GILLETT, J. Appellee filed a complaint in tWO paragraphs against appellant. The first was to establish, and to enjoin the obstruction of, a private way, extending along the north end Of Certain lots in the town of New Haven, from a public street to a barn which was situate about 215 feet from said Street. The Other paragraph seems to have been founded on the theory that the strip of land in controversy is a public alley, and that, as it had been obstructed, and as the obstruction caused a special injury to appellee, she was entitled to maintain a suit to enjoin appellant from obstructing the alleged Way.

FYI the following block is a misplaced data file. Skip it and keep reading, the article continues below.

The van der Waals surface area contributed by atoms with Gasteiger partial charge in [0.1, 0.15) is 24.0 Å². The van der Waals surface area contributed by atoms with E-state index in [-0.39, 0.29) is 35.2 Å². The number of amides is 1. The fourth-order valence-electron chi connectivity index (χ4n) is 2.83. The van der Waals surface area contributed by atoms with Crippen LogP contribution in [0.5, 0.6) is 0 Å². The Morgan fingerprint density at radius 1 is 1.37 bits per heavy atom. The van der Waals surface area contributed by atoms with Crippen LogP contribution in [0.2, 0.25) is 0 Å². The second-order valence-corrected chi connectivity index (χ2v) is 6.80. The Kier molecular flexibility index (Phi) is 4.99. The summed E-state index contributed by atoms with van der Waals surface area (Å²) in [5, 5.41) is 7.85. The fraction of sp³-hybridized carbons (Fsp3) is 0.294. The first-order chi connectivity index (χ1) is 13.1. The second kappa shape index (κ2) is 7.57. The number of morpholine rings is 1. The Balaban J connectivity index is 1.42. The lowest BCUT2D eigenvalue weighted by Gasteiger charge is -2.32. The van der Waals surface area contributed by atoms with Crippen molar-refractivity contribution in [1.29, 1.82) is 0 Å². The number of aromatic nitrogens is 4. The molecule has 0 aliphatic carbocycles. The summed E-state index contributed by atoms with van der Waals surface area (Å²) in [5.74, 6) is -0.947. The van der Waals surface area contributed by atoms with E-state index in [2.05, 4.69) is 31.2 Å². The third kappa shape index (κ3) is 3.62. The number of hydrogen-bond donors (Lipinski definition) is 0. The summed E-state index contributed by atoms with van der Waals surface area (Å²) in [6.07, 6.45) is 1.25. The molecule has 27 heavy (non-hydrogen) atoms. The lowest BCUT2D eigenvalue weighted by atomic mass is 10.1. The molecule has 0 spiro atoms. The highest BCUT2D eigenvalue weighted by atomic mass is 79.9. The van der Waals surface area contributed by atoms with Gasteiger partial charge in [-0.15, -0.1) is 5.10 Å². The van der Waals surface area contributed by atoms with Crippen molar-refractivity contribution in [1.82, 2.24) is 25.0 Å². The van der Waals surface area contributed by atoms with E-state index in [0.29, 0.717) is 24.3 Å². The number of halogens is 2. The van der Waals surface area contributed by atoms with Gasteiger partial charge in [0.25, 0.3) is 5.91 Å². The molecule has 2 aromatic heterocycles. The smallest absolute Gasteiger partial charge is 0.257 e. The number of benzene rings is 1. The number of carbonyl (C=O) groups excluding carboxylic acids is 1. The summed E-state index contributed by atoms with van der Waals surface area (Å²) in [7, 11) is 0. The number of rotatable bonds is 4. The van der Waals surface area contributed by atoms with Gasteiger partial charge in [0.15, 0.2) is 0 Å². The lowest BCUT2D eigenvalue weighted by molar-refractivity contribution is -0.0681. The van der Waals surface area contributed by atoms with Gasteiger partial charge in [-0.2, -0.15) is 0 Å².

AS every easement lies in grant, actual or presumed, appellee might have greatly simplified the first paragraph of her amended complaint by alleging her ownership of the way claimed, leaving to the evidence to disclose whether she had an easement by prescription. Hall V. Hedrick, 125 Ind. 326, 25 N. E. 350; Mitchell V. Bain, 142 Ind. 604, 606, 42 N. E. 230. The elements which constitute a prescriptive easement are well understood. Davis V. Cleveland, etc., R. Co., 140 Ind. 468, 39 N. E. 495, and cases there cited. Owing to the existence of a recital in Said para